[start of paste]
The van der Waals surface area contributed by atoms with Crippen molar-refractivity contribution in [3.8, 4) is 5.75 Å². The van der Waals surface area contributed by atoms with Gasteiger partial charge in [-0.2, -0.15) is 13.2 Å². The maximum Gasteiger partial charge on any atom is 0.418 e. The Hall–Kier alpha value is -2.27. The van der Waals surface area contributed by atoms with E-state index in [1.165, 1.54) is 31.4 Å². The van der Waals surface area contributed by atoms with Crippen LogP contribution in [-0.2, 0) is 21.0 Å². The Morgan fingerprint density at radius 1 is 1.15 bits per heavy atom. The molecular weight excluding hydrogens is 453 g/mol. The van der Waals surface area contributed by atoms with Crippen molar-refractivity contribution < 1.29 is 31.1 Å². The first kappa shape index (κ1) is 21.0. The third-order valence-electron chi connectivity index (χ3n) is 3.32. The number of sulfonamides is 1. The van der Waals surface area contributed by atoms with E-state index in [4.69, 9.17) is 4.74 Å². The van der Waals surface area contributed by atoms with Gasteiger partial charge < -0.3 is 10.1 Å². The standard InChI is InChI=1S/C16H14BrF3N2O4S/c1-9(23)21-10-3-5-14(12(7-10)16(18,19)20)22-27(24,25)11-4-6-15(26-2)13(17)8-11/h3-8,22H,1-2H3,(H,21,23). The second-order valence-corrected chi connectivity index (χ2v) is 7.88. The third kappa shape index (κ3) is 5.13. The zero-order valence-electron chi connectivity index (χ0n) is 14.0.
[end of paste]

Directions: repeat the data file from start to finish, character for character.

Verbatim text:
The van der Waals surface area contributed by atoms with Crippen molar-refractivity contribution in [3.8, 4) is 5.75 Å². The van der Waals surface area contributed by atoms with Gasteiger partial charge in [-0.2, -0.15) is 13.2 Å². The maximum Gasteiger partial charge on any atom is 0.418 e. The Hall–Kier alpha value is -2.27. The van der Waals surface area contributed by atoms with E-state index in [1.165, 1.54) is 31.4 Å². The van der Waals surface area contributed by atoms with Crippen LogP contribution in [-0.2, 0) is 21.0 Å². The Morgan fingerprint density at radius 1 is 1.15 bits per heavy atom. The molecular weight excluding hydrogens is 453 g/mol. The van der Waals surface area contributed by atoms with Crippen molar-refractivity contribution < 1.29 is 31.1 Å². The first kappa shape index (κ1) is 21.0. The third-order valence-electron chi connectivity index (χ3n) is 3.32. The number of sulfonamides is 1. The van der Waals surface area contributed by atoms with E-state index in [4.69, 9.17) is 4.74 Å². The van der Waals surface area contributed by atoms with Gasteiger partial charge < -0.3 is 10.1 Å². The standard InChI is InChI=1S/C16H14BrF3N2O4S/c1-9(23)21-10-3-5-14(12(7-10)16(18,19)20)22-27(24,25)11-4-6-15(26-2)13(17)8-11/h3-8,22H,1-2H3,(H,21,23). The second-order valence-corrected chi connectivity index (χ2v) is 7.88. The third kappa shape index (κ3) is 5.13. The zero-order valence-electron chi connectivity index (χ0n) is 14.0.